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Acne VariantsEvolution of Acne

Pathogenesis of Acne

Sebaceous gland biology:

  • These are exocrine glands attached to hair follicles (thus being part of the pilosebaceous unit).
  • In mammals, the glands secrete lipids that are fluid at room temperature.
  • Lipid secretion is via a holocrine mechanism; that is, cells are continuously produced from a basal layer, synthesize lipid, and undergo programmed cell death, releasing their cellular contents into the follicle.
  • The glands are responsive to androgens and progesterone in particular, and lipid secretion to the skin surface increases markedly at puberty.
  • Sebaceous glands are a component of the pilosebaceous unit, of which there are three types: (1) terminal, (2) vellus, (3) sebaceous
  • Sebaceous follicles have very large glands with very small associated hairs, and are found in the acne distribution (face, chest, back).
  • As far as is known, acne vulgaris occurs only in sebaceous follicles, terminal follicles (such as those of the beard in men) being unaffected.
  • Despite this association, the role of sebaceous secretion in acne is not clear.
  • A practical corollary is that removing skin surface lipid has no role in treating acne.
  • Sebaceous glands have no known physiologically significant function in humans.
  • Despite "common knowledge" to the contrary, they are not important in "lubricating" the skin, or conversely, preventing dry skin.  People do not require better barrier function after puberty, at least for the skin.
  • A role in waterproofing animal fur and in particular, feathers of aquatic birds seems more clearly established for sebaceous type glands.

There are three major factors thought to be important in the pathogenesis of acne vulgaris:

  • "Over-production" of sebum.
    • Sebum is lipid produced by sebaceous glands and is liquid at room temperature.
    • It consists almost entirely of triglyceride and hydrolysis products of triglyceride, wax esters (esters of long chain fatty acids and long chain fatty alcohols) and squalene (a long chain hydrocarbon precursor of cholesterol).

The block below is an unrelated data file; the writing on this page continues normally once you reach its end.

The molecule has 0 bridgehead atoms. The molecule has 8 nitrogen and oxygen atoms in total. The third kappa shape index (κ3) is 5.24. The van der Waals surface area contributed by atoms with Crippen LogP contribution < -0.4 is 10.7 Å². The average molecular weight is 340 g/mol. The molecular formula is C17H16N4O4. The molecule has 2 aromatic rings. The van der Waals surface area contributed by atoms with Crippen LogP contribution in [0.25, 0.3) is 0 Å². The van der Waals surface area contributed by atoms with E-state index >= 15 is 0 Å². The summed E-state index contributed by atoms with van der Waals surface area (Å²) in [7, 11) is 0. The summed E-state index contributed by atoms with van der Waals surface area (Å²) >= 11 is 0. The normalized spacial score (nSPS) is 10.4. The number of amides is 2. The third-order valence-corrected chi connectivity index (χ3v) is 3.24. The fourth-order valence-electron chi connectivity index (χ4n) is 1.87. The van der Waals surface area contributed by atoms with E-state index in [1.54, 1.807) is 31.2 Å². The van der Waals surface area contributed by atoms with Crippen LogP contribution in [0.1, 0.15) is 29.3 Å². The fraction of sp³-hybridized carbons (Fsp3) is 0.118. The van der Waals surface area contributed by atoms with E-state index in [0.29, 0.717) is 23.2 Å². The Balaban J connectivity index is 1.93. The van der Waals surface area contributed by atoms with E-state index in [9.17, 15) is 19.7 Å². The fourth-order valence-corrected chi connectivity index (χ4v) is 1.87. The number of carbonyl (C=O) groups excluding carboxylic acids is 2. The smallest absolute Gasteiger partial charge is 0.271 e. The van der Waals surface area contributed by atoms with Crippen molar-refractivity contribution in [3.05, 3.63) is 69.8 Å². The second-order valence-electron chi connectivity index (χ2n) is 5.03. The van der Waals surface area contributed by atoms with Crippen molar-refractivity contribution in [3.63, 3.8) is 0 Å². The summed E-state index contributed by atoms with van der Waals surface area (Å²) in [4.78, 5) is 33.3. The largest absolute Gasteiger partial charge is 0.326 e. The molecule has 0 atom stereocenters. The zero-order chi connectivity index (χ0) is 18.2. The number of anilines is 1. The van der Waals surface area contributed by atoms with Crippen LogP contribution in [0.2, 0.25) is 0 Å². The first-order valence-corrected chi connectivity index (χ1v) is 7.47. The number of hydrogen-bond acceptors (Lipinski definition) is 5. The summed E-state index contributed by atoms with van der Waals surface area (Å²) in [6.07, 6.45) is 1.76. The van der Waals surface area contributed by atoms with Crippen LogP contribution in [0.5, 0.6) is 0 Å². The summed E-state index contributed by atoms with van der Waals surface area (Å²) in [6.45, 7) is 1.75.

• The role of this lipid in normal physiology and in the pathogenesis of acne vulgaris is not clear, but it is known that acne patients, as a group, produce more sebum than controls.
  • Abnormal follicular keratinization
    • The upper part of the follicle produces a stratum corneum, similar to that found on normal skin, which must "desquamate" (that is, lose cell to cell cohesion) in an orderly way.
    • This seems to not occur in acne patients and leads, at least in part, to the formation of the follicular plug. This is the sine qua non of acne vulgaris.
  • Presence of follicular bacteria, specifically Proprionibacterium acnes
    • This is a normal colonizer of human follicles but seems to be present in excessive numbers in patients with acne and plays a role in the induction of inflammation in association with the follicular plugs.
    • The relation and importance of the above three factors has not been worked out. There is still hot debate over the role sebum may play in the formation of comedones or inflammation, and it is known that reduction in sebum will be associated with improvement in acne.
    • On the other hand, improvement in acne can be seen from topical treatments that do not alter sebum production but do alter follicular keratinization.


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